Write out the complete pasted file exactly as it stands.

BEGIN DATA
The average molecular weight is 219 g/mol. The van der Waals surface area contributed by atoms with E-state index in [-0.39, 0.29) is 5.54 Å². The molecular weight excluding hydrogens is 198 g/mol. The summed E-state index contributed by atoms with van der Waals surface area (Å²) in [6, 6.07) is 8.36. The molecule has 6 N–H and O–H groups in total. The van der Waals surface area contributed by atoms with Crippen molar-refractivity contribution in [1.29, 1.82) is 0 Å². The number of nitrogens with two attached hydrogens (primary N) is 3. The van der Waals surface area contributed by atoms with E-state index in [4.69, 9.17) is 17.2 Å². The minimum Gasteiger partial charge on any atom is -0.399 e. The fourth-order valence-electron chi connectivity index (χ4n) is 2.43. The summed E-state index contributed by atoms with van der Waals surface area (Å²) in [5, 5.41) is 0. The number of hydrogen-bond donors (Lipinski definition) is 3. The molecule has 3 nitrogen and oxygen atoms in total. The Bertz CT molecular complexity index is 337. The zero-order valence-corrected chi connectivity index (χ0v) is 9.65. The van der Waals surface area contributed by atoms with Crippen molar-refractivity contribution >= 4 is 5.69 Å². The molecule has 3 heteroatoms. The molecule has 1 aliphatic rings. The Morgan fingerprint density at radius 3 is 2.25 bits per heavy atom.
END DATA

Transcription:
The average molecular weight is 219 g/mol. The van der Waals surface area contributed by atoms with E-state index in [-0.39, 0.29) is 5.54 Å². The molecular weight excluding hydrogens is 198 g/mol. The summed E-state index contributed by atoms with van der Waals surface area (Å²) in [6, 6.07) is 8.36. The molecule has 6 N–H and O–H groups in total. The van der Waals surface area contributed by atoms with Crippen molar-refractivity contribution in [1.29, 1.82) is 0 Å². The number of nitrogens with two attached hydrogens (primary N) is 3. The van der Waals surface area contributed by atoms with E-state index in [4.69, 9.17) is 17.2 Å². The minimum Gasteiger partial charge on any atom is -0.399 e. The fourth-order valence-electron chi connectivity index (χ4n) is 2.43. The summed E-state index contributed by atoms with van der Waals surface area (Å²) in [5, 5.41) is 0. The number of hydrogen-bond donors (Lipinski definition) is 3. The molecule has 3 nitrogen and oxygen atoms in total. The Bertz CT molecular complexity index is 337. The zero-order valence-corrected chi connectivity index (χ0v) is 9.65. The van der Waals surface area contributed by atoms with Crippen molar-refractivity contribution >= 4 is 5.69 Å². The molecule has 3 heteroatoms. The molecule has 1 aliphatic rings. The Morgan fingerprint density at radius 3 is 2.25 bits per heavy atom.